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In 2009, A.B., 13 years old, pled no contest to charges and was declared a ward of the juvenile court. The juvenile court successfully terminated his probation and wardship in 2014. Eight years later, A.B. and the County Probation Department filed an unopposed petition to have his juvenile court and public agency records sealed, Welfare and Institutions Code section 781. Since his juvenile adjudication, A.B. had not sustained any criminal convictions, had married and had a child, and had remained steadily employed.The court granted the petition, finding that A.B. had been rehabilitated and that A.B.’s offenses were not listed in section 707(b). In addition to sealing its own records, the court ordered the five government agencies listed in the petition to seal and ultimately destroy any of A.B.’s juvenile records in their custody. Three months later, A.B. discovered that several public agencies not subject to the original sealing order had retained and could access his juvenile records. A.B. petitioned to seal these additional records, again unopposed. The juvenile court concluded that it lacked the authority to seal additional records after the initial sealing order, acknowledging that, had the additional agencies been listed in A.B.’s first petition, they would have been ordered to seal their records. The court of appeal reversed. Section 781.1 allows a court to grant a petition to seal documents not addressed in an earlier petition. View "In re A.B." on Justia Law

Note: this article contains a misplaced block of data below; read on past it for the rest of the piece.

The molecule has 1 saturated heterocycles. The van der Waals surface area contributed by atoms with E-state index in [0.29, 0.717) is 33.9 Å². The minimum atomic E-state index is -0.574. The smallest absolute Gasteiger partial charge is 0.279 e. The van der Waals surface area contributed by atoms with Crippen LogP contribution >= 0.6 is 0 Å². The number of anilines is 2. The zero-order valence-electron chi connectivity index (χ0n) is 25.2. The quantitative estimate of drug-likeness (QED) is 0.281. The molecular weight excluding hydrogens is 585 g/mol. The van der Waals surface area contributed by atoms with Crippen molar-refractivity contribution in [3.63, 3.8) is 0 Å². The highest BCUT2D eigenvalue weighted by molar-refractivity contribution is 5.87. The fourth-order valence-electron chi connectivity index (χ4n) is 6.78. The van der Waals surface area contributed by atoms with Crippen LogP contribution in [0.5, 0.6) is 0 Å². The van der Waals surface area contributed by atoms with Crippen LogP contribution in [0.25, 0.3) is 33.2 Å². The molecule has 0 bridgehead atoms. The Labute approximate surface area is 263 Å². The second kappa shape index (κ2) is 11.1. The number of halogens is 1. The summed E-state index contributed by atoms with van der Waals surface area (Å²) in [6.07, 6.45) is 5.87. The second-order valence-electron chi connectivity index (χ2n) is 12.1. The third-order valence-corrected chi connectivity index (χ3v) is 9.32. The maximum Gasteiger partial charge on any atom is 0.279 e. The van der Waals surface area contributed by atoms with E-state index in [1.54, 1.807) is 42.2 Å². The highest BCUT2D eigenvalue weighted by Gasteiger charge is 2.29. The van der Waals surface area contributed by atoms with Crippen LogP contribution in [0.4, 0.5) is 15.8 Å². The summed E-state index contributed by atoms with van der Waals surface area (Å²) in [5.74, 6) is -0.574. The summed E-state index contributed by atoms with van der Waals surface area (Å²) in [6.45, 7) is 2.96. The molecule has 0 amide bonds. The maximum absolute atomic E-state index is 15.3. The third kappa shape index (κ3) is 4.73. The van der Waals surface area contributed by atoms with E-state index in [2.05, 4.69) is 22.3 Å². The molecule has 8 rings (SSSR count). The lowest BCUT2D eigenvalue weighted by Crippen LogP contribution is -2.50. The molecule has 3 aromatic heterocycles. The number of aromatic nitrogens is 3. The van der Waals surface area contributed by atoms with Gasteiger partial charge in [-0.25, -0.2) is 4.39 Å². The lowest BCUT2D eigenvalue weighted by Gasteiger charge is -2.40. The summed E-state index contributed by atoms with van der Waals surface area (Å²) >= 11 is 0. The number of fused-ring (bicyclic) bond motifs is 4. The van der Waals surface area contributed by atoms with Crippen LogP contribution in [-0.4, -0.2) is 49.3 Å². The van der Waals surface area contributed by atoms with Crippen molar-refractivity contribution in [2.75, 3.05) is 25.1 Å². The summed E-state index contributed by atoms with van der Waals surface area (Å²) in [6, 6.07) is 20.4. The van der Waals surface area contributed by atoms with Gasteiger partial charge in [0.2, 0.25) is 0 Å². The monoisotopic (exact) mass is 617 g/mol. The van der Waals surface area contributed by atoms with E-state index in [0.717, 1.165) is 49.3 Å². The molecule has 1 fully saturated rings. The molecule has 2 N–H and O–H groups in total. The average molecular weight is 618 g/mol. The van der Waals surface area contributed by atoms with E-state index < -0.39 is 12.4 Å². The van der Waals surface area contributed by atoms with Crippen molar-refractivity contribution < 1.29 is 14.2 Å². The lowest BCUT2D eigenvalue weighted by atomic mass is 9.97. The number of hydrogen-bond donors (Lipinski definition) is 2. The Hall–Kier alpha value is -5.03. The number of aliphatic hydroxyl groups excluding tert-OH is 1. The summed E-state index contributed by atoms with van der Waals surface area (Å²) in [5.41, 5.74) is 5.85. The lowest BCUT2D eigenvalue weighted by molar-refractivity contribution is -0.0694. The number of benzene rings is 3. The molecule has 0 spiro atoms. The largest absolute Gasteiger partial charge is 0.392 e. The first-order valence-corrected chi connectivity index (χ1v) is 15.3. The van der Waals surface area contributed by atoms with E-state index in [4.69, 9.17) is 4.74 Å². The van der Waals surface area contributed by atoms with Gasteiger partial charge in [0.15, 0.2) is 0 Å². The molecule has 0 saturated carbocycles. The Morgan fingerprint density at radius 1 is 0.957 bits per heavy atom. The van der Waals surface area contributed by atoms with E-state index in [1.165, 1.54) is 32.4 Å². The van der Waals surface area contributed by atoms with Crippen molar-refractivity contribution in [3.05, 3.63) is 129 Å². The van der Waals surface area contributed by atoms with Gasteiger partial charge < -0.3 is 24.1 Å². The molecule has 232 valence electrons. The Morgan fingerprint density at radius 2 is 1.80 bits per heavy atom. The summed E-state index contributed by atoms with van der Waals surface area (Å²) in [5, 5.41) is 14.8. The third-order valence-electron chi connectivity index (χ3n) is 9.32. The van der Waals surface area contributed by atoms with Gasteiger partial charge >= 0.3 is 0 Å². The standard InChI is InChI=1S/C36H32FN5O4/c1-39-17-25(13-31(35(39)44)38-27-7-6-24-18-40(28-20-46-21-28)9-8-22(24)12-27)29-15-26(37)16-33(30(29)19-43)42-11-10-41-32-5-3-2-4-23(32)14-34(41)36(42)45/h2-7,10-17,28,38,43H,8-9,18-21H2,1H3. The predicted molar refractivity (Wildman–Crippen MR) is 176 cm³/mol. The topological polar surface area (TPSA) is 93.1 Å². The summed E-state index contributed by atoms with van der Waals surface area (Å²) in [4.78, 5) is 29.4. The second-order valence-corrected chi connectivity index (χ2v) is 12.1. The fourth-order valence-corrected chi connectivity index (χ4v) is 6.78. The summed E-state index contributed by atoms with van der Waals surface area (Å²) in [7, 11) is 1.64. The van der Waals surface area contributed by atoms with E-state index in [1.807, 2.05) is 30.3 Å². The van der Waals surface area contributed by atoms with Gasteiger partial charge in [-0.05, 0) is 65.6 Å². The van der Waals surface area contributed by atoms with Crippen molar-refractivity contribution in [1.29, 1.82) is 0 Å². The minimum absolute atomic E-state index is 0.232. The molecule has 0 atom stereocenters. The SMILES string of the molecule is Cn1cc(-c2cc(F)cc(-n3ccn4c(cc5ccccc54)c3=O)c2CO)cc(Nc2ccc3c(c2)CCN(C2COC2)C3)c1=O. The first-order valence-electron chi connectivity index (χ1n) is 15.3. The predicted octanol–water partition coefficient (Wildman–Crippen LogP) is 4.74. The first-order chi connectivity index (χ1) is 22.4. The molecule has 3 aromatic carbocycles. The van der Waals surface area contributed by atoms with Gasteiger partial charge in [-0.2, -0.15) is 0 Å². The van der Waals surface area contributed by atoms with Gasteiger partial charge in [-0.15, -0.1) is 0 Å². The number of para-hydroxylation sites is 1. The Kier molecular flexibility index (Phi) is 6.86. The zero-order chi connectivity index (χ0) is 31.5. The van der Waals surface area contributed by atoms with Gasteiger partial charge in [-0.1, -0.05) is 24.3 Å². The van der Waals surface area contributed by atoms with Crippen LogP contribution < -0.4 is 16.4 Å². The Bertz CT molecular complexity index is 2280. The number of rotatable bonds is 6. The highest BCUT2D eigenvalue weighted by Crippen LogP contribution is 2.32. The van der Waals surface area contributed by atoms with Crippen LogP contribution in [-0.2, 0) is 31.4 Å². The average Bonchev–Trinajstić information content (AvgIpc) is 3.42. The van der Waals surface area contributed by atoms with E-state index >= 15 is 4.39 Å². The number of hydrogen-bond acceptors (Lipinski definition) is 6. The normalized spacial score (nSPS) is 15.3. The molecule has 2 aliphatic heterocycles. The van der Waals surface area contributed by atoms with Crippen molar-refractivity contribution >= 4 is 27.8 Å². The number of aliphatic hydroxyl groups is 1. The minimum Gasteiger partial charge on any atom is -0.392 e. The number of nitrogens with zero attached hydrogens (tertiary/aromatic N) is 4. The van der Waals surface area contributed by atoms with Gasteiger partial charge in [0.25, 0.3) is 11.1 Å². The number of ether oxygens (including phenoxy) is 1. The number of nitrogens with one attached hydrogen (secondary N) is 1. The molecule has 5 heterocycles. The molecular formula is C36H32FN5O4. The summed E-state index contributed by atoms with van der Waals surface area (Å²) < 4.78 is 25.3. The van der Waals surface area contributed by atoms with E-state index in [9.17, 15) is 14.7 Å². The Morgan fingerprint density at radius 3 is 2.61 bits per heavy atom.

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A.D. appealed on behalf of her son G.R.D., a court order placing him in the custody of the Division of Juvenile Services (DJS). In September 2022, G.R.D. was charged with committing simple assault on his mother. He was detained at the Grand Forks County Juvenile Detention Center and subsequently adjudicated as a delinquent child. He remained in his mother’s custody and was placed on supervised probation for 12 months and ordered to participate in drug court. In November 2022, G.R.D. was detained based on allegations he violated conditions of probation and committed new offenses. The juvenile court ordered that G.R.D. remain at the juvenile detention center and undergo diagnostic testing. On November 23, 2022, the juvenile court conducted an initial appearance on the probation revocation petition and ordered G.R.D to home detention in the custody of his mother. G.R.D. was alleged to have used methamphetamine within hours of being released into his mother’s custody. On November 28, 2022, the juvenile court conducted a detention hearing and ordered that G.R.D. be detained for again violating his probation. After a detention review hearing on December 27, 2022, the juvenile court found G.R.D. remained a delinquent child and ordered him into the custody of DJS for up to 12 months. The court also ordered DJS to place G.R.D. in a treatment center as soon as possible. A.D. argued the juvenile court erred by granting the DJS custody of G.R.D. instead of her, and the court’s findings were based on stale evidence. Finding no reversible error, the North Dakota Supreme Court affirmed the district court's order. View "Interest of G.R.D." on Justia Law